The Right to Health Care

Just in case you may be of the opinion that health care is a commodity that should be bought and sold, and we should receive what we are able to pay for, either as individuals or as communities, take a look at the Holy See’s statement to the UN General Assembly a couple of days ago.

Here it is in part:

“For its part, the Catholic Church remains committed to providing access to health care for everyone.  Through its 5,000 hospitals, 18,000 health clinics, and 15,000 homes for elderly and disabled, as well as other healthcare programs throughout the world, Catholic based institutions are committed to providing the right to quality and effective and morally responsible health care for all.” — Holy See’s statement to the UN General Assembly, 10/17/09

There are many on the “right” theologically who seem to have trouble with this. Like it or not, the Church stands for the right to health care for all. 

The big question is how to do it. God help us get it right in this country.  The stakes are too high for us to get it wrong.

The conversation on all of this in the political and social realms is centered on money. It is the wrong place to begin. The fact of the matter is that the price tag is not really all that high when you take a look at what we have spent in the past ten years on war. Free health care for all is possible if we are willing to provide it and get our values and priorities in right order.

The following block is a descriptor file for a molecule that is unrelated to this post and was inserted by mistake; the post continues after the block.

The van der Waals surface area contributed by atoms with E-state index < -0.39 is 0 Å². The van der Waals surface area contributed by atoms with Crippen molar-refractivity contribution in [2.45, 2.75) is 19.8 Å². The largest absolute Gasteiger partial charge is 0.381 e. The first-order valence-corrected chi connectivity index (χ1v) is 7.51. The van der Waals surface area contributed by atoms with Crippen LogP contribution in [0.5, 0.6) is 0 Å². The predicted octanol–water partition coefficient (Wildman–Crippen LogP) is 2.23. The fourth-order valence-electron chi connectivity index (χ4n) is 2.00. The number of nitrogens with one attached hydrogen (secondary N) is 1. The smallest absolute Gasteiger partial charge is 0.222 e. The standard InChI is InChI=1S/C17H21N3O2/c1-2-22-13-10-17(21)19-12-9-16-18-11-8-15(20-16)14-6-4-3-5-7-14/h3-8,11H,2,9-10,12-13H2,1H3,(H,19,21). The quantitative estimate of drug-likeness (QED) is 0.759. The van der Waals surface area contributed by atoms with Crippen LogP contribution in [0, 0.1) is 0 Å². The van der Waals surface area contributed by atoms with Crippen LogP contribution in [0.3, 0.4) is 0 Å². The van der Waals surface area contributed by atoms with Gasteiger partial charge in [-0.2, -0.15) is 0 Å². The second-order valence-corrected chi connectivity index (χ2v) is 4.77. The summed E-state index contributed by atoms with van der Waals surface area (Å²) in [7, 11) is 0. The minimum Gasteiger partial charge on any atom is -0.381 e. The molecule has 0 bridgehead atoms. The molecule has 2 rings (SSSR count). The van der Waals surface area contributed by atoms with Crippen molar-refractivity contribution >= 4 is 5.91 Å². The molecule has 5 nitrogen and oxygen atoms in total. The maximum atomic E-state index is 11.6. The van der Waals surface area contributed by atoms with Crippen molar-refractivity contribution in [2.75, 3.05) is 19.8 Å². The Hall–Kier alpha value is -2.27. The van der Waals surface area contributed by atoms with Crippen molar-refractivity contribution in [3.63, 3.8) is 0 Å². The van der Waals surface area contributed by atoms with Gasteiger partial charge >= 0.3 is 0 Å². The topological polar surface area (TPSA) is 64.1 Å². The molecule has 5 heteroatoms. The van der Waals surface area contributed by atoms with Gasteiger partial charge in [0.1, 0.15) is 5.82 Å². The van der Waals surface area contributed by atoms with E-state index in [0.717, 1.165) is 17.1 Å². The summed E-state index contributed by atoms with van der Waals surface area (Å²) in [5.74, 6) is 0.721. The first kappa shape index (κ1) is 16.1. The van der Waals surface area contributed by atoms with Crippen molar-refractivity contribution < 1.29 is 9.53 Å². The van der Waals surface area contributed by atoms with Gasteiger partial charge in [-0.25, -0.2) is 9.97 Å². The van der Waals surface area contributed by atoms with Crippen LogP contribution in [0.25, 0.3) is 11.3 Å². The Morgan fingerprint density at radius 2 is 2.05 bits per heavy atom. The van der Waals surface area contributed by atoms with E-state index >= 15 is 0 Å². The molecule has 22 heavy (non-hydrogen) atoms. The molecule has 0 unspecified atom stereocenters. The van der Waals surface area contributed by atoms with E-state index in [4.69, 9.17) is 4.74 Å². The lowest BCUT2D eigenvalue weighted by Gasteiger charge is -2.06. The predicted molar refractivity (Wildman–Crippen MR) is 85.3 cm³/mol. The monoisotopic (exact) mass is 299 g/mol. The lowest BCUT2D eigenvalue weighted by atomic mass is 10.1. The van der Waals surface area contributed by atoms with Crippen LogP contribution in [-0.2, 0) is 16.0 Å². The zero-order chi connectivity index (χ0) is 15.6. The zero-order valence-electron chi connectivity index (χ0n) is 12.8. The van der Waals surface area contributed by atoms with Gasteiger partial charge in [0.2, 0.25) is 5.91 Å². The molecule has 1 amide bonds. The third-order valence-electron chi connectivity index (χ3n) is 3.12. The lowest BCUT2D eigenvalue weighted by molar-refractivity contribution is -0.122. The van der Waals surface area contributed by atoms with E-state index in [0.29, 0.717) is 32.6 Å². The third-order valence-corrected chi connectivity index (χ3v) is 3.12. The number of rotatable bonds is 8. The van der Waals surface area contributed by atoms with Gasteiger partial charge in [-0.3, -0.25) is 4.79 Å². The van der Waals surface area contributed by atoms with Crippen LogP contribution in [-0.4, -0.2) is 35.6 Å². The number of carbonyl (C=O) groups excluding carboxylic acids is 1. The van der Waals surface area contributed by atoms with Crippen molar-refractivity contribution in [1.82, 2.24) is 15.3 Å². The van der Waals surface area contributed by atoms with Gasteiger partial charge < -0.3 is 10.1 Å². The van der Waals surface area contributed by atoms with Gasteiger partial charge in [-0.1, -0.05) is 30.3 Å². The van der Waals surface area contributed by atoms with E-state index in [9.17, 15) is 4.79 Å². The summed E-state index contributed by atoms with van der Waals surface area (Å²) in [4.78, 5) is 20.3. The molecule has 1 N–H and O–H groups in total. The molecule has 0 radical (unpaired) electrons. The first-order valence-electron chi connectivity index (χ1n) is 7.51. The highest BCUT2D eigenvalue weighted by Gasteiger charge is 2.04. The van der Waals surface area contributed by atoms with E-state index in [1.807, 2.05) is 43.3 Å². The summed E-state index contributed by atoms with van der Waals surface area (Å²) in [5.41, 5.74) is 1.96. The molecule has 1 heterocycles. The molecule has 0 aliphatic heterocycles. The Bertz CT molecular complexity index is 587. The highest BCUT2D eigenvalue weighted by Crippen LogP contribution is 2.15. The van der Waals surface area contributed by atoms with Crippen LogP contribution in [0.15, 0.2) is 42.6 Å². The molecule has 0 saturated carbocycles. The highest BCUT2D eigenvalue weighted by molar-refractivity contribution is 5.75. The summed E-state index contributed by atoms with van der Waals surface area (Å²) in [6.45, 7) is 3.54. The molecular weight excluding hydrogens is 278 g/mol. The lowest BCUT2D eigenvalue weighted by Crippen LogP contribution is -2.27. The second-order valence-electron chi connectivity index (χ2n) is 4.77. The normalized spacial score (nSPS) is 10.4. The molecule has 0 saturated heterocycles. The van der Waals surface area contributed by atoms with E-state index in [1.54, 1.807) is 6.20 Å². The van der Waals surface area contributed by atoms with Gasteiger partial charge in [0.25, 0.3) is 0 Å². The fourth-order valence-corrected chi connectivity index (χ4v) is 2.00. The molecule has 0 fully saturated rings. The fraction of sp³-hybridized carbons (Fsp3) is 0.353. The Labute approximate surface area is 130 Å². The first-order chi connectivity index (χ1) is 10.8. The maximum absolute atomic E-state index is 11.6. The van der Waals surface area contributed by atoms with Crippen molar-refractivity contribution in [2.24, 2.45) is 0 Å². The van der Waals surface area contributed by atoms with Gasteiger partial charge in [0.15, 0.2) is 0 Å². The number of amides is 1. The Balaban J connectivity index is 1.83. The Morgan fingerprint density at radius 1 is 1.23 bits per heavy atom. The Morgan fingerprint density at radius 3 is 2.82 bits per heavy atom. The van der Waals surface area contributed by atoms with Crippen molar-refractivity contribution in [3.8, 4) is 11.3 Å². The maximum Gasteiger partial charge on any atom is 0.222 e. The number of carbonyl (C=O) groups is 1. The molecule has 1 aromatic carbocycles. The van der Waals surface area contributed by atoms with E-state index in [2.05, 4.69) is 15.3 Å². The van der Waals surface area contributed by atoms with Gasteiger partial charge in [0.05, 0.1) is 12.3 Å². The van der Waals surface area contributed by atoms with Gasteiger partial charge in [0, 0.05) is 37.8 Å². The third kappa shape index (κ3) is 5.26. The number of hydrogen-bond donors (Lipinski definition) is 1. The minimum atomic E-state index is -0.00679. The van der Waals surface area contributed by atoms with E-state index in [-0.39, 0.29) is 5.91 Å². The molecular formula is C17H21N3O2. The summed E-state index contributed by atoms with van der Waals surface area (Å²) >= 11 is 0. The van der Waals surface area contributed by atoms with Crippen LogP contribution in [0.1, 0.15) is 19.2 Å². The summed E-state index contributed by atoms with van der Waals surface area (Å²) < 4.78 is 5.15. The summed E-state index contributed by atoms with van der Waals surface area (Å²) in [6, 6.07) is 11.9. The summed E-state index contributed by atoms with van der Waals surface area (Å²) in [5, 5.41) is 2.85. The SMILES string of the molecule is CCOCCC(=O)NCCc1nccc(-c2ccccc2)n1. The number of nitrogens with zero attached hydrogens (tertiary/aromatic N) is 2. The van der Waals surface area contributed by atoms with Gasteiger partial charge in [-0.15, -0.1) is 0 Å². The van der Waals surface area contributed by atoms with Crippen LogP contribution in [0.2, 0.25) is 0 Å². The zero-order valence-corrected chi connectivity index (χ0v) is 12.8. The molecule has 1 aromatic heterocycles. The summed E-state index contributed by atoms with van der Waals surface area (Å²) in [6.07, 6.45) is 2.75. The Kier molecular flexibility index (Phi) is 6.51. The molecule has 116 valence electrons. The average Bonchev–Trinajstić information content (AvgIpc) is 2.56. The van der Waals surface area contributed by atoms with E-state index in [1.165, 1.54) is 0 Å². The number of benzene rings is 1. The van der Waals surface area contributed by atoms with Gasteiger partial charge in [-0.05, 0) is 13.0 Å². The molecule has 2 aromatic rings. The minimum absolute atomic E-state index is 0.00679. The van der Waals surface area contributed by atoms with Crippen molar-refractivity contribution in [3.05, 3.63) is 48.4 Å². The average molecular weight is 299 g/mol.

That is the truth.

The conversation about this issue must begin where the Church begins it: with the dignity of each human person and the right to life.  

When you start from a position of cost and money, you end up cultivating a culture of death. I know.  I work in a health care institution (not a Catholic one) and what they are talking about is cost and dying.  The elderly are reportedly the big “consumers” of health care. They “cost” a lot to treat, especially in the final years of life. So the polite conversation is on about how to limit their access to certain health care. 

God help us to not walk down that road.

The problem we have is one of greed and the love of technology; we have failed in loving life and in charity.

About Deacon Bob

Moderator: Deacon Bob Yerhot of the Diocese of Winona, Minnesota.
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